Putin’s return to presidency may strengthen Moscow’s engagement with two Koreas
|Vladimir Putin, Russia`s prime minister (AFP-Yonhap News)|
In his phone conversation with President Lee Myung-bak days after being reelected Russian president on March 4, Vladimir Putin pledged to help improve inter-Korean ties and discussed a deal for Russia to pipe natural gas to South Korea through North Korea.
Putin was quoted by aides to Lee as saying he would “pay attention” to the project to build a gas pipeline passing through the three nations.
The remark reflected the Russian leader’s determination to carry out the project, the aides said. They noted that it had not been discussed in consultations on the phone call with Putin, who will return to the presidency in May after serving as prime minister for four years.
Putin attended a ceremony in Vladivostok last September to open the gas pipeline from Sakhalin Island to the port city in the Russian Far East. Industrial sources here say the section of the pipeline was built in consideration of the possibility of being extended to South Korea through North Korea.
Seoul officials see Putin’s interest in the pipeline deal as showcasing the aggressive approach he is expected to take once he is back as president to expand Russia’s presence on the Korean Peninsula and in Northeast Asia.
“During his first two presidential terms in 2000-08, Putin was very active in promoting Moscow’s influence in areas where its strategic interests were involved,” said Ko Jae-nam, a Russia expert at the Korea National Diplomatic Academy, a training and research institute affiliated with the Foreign Ministry.
“With all his experience and capacity, he is likely to come forward more aggressively than in his days as prime minister,” Ko said.
When he took the helm of Russia at the turn of the millennium, Putin sought to balance Moscow’s policy toward the peninsula, which had been tilted toward Seoul under the rule of his predecessor Boris Yeltsin, and assume a mediating role in settling tensions over Pyongyang’s nuclear arms and missile programs.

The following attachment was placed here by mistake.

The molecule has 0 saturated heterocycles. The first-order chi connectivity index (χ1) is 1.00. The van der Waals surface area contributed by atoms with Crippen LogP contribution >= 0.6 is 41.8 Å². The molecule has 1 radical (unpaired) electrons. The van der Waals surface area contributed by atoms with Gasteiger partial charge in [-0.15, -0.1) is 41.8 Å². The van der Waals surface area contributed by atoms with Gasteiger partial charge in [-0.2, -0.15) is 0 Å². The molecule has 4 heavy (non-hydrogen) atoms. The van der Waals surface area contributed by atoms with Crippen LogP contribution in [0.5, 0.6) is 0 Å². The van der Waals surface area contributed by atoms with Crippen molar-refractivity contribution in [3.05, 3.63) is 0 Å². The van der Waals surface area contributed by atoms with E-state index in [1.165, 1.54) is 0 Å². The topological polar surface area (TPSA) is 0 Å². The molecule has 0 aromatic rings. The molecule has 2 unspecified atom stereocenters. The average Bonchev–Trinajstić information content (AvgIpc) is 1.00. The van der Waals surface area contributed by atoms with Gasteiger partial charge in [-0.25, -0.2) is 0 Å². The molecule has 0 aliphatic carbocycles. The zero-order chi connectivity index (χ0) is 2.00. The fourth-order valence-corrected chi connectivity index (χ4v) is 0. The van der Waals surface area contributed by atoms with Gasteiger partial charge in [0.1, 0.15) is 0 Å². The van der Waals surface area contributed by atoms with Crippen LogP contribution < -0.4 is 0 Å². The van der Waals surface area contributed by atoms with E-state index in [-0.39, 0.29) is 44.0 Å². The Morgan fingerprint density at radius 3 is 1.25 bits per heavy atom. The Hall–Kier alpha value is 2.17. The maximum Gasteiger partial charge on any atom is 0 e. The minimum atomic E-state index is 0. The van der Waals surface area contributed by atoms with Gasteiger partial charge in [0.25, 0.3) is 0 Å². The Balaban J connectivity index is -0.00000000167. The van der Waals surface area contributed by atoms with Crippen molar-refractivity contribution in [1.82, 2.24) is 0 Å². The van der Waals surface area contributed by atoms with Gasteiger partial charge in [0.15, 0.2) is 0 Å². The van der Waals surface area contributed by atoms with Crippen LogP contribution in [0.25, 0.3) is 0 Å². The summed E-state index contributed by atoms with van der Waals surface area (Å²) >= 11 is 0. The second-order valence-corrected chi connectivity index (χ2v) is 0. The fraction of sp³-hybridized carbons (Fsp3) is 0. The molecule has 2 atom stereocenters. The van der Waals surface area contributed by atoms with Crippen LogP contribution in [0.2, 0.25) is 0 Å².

He visited Pyongyang in July 2000 and traveled to Seoul in February 2001. He received then North Korean leader Kim Jong-il in Moscow in August 2001 before they met again in Vladivostok a year later.
Putin’s attempt to mediate in the standoff with the North was frustrated as Pyongyang pushed ahead with test-firing ballistic missiles and detonating nuclear devices.
Diplomatic observers in Seoul say he is expected to reactivate Moscow’s role in helping ease tensions on the Korean Peninsula, which are set to escalate in the wake of Pyongyang’s satellite launch planned for mid-April. Seoul and Washington view it as a pretext for testing military missiles in violation of U.N. resolutions.
“Putin will seek to establish Russia’s initiatives in resolving North Korean issues as part of efforts to ensure substantive results in the Asia-Pacific Economic Cooperation summit set for September (in Vladivostok),” said Ko.
In the process, Moscow may provide Pyongyang with incentives, such as military equipment, loans and food aid, as well as siding with it to some extent at multilateral talks on dismantling its nuclear arsenal, observers here note.
They say Seoul needs not necessarily view Russia getting closer to North Korea as “negative,” arguing Moscow’s approach toward Pyongyang is based mainly on practical interests.
North Korea no longer carries importance as an ideological and military ally for Russia, which now values it as a gateway to markets around the Pacific basin, they indicate.
Russia, which shares a 17 km border with North Korea along the Tumen River, wants wider access to the Rajin-Seonbong special trade zone and port facilities on its northeastern coast.
“Taking into account Russia’s pragmatic intent, South Korea might be placed to benefit from leaving a mediating role to Putin,” said Park Hyo-sik, head of the Korean-Russian Association.
Former Foreign Minister Han Sung-joo suggested in a recent commentary that Seoul try to ensure Moscow will be conducive to resolving the dispute with North Korea and encourage it toward reform and openness.
Officials here say Putin will also continue enhancing cooperation with South Korea, whose investment, technology and economic expertise are needed to carry out his plans to develop resources, build infrastructure and modernize industrial structure.
Russia may regard South Korea as the most suitable partner for development projects in Siberia as it is wary of China’s expansion and feels uneasy about a long-standing territorial dispute with Japan.
“Putin is attempting to solidify Russia’s specific status in Northeast Asia,” said Park, noting progress in his push would put on track trilateral projects involving Russia and the two Koreas, including the gas pipeline deal and the linkage of the Trans-Siberian Railroad to the inter-Korean railway.
As shown in his phone conversation with Lee last month, Putin is poised to focus on expediting the deal to ship Russian natural gas to the South through the North as a most effective way to heighten Russia’s strategic presence in Northeast Asia beyond the Korean Peninsula.